So far the Utes’ plan seems to have worked with the area now attracting the occasional discriminating angler and stream surveys showing a good population of rainbows and some large browns trout lurking in the depths, Zimmerman said.
Anyone catching a rare, red-bellied, round-tailed chub from Southern Ute Reservation waters is asked to handle the fish carefully and return it unharmed immediately to the water, Zimmerman added.
This stretch of the Piedra River flows through a heavily forested, cottonwood canyon flanked by rolling hills, some rocky mesas and an occasional pasture on the far bank and once again should prove to be a spectacular drive in the fall.
Wildlife viewing opportunities are abundant with raptors in great numbers including owls swooping over the road and a coyote jogging ahead of the vehicle during a recent trip. At one point a horse emerged from the woods, walked up to the vehicle and allowed a quick rub of its velvety nose before running off in a clatter of hoofs and cloud of dust.
Visitors will see by map that Forest Road 613 cuts through to Colorado State Road 160 between Durango and Pagosa Springs, but should note that a private property owner has since installed two locked gates across the road blocking access.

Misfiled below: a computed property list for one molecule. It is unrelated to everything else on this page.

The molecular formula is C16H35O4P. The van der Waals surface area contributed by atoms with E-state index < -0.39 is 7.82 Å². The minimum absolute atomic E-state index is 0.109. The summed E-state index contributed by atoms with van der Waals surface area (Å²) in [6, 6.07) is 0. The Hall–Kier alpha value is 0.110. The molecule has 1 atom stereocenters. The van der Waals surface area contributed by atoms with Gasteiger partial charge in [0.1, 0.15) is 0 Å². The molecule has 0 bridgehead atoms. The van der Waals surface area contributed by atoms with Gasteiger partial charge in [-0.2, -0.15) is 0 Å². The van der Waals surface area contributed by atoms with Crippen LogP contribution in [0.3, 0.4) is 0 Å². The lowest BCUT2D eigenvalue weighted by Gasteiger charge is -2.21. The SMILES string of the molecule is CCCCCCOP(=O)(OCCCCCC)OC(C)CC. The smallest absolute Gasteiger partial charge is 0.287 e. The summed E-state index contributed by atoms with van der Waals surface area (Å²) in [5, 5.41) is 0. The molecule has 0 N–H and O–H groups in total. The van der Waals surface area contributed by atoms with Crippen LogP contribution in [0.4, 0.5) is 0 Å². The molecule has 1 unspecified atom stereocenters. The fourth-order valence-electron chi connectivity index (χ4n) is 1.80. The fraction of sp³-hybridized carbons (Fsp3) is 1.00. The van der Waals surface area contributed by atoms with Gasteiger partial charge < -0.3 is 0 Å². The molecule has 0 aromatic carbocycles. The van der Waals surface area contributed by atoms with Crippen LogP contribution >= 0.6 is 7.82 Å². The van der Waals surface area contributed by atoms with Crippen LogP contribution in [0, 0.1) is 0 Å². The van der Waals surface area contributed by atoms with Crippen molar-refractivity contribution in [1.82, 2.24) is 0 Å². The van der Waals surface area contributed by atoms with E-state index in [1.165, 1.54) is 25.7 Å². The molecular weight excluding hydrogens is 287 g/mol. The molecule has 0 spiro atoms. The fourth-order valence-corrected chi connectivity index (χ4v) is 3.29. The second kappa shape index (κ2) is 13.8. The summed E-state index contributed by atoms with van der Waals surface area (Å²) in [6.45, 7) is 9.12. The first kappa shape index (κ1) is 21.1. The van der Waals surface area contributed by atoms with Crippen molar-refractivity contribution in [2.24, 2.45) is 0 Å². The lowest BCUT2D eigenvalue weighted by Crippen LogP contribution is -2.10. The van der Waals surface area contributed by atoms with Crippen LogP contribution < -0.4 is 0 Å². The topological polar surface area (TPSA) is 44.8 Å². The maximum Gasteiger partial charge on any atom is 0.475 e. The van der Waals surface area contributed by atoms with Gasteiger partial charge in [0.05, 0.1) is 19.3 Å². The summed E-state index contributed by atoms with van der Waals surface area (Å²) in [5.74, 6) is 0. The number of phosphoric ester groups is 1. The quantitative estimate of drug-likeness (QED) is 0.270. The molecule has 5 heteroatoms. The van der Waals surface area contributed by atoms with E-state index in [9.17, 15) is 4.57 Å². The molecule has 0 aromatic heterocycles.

It’s unknown if and when this issue will be resolved to the public’s benefit.
From this stretch of the Piedra River visitors can also see the twin spires of the Chimney Rock Archaeological Area in the San Juan National Forest located between Durango and Pagosa Springs.
This hilltop Indian ruin is a great side trip off State Road 151 and features a guided, interpretive walking tour and spectacular views from the mountain top fire tower. The site is open May 15th through Sept 30th and more information can be found at http://www.chimneyrockco.org/mainnew.htm.
And on the far end of State Road 151 visitors to the area will find additional fishing and camping at the Southern Utes’ Capote Lake.
Overall this area of southern Colorado in Indian Country offers much for those seeking to get away from the crowds and constrictions found on public lands during summer months.
Also see this article as it appeared in the
Santa Fe New Mexican